Week in Review: March 10, 2023
March 13, 2023
Recap & Commentary
Markets (S&P 500) suffered their worst week since September, following the collapse of Silicon Valley Bank (SVB) and fears of possible contagion within the broader banking sector. Investors entered the week anticipating Congressional testimony from Federal Reserve Chair Jay Powell, the February employment report, and the implications thereof for the Fed’s next rate hike decision later in March. By the end of the week, investors were focused on determining whether SVB’s collapse, the second largest ever, was an isolated event or an indication of broader stress in the banking sector.
Unlike most banks, SVB was unique in that it catered largely to venture capital-backed start-up companies. As such, its customer base was relatively homogenous. For many startups, equity markets represent an important source of capital. In 2022, market volatility prevented many companies from accessing the equity markets via initial public offerings (IPO). As a result, many of SVB’s clients relied more heavily on their cash deposits to fund operations.
As those cash demands intensified, SVB was forced to sell about $21B in bonds from its investment portfolio to provide liquidity to clients. Many of the bonds were low-yielding Treasuries purchased in recent years when interest rates were at or near historic lows. Due to the Fed’s aggressive rate hikes over the past year, the value of SVB’s bonds were significantly impacted. Thus, SVB was forced to take a $1.8B write-down on the bonds sold. In response, SVB announced plans Thursday to raise about $2.1B to offset the loss. The announcement created panic, leading to a classic “bank-run” in which SVB’s clients tried to withdraw their deposits at once. Without sufficient liquidity to meet the redemptions, the bank collapsed. On Friday, state regulators shut down SVB and placed it in receivership with the Federal Deposit Insurance Corporation (FDIC).
Nonfarm payrolls added an additional 311K jobs in February, bringing year-to-date job gains to 815K. Unemployment rose 0.2% to 3.6% as over 400K individuals entered the labor force, pushing the labor force participation rate up 0.1% to 62.5%. Average hourly wage growth rose just 0.2%, its slowest pace in a year, providing some hope that inflationary pressures continue to abate.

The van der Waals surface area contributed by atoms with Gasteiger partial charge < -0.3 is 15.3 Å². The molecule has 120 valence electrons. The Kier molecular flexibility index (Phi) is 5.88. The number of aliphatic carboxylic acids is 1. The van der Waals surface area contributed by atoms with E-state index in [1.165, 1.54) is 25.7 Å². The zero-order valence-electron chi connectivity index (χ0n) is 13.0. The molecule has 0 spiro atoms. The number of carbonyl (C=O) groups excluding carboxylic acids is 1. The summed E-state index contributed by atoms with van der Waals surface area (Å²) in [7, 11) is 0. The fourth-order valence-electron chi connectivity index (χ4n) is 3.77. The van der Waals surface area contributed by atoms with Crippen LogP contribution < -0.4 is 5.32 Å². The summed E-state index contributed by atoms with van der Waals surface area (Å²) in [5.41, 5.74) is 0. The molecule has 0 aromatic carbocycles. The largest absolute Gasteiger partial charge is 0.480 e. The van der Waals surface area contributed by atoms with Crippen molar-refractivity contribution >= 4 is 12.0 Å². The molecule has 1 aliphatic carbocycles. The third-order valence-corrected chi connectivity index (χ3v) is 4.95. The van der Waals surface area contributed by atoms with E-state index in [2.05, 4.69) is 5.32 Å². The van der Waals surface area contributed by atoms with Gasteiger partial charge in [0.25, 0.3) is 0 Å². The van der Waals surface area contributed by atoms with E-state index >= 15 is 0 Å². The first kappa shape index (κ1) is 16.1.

Job openings fell 3.7% in January to 10.8M, a three-month low, but remained about 50% above prepandemic levels. That led to a slight decline in the ratio of job openings to the number of unemployed individuals, from 1.96X to 1.90X.
Factory orders fell 1.6%, driven by a decline in volatile civilian aircraft orders. Core business orders (nondefense capital goods orders ex-aircraft) rose 0.8%, with most core categories advancing. On a year-over-year basis, factory orders eased to 6.6%, the slowest pace since March 2021, reflecting cooling demand.
Speaking before Congress, Fed Chair Jay Powell reiterated the Fed’s willingness to remain aggressive in its inflation fighting efforts. He also stated that “the ultimate level of interest rates is likely to be higher than previously anticipated.” However, his comments came before the collapse of SVB which sharply swung rate hike expectations for the Fed’s March meeting from 0.50% to 0.25%.
|U.S. Bond Market||1.2%|
|10-Year Treas. Yield||3.71%|
|WTI Oil ($/bl)||$77|
The Week Ahead
- Consumer Inflation (CPI)
- Producer Inflation (PPI)
- Retail Sales
- Housing Starts
- Industrial Production
- Consumer Sentiment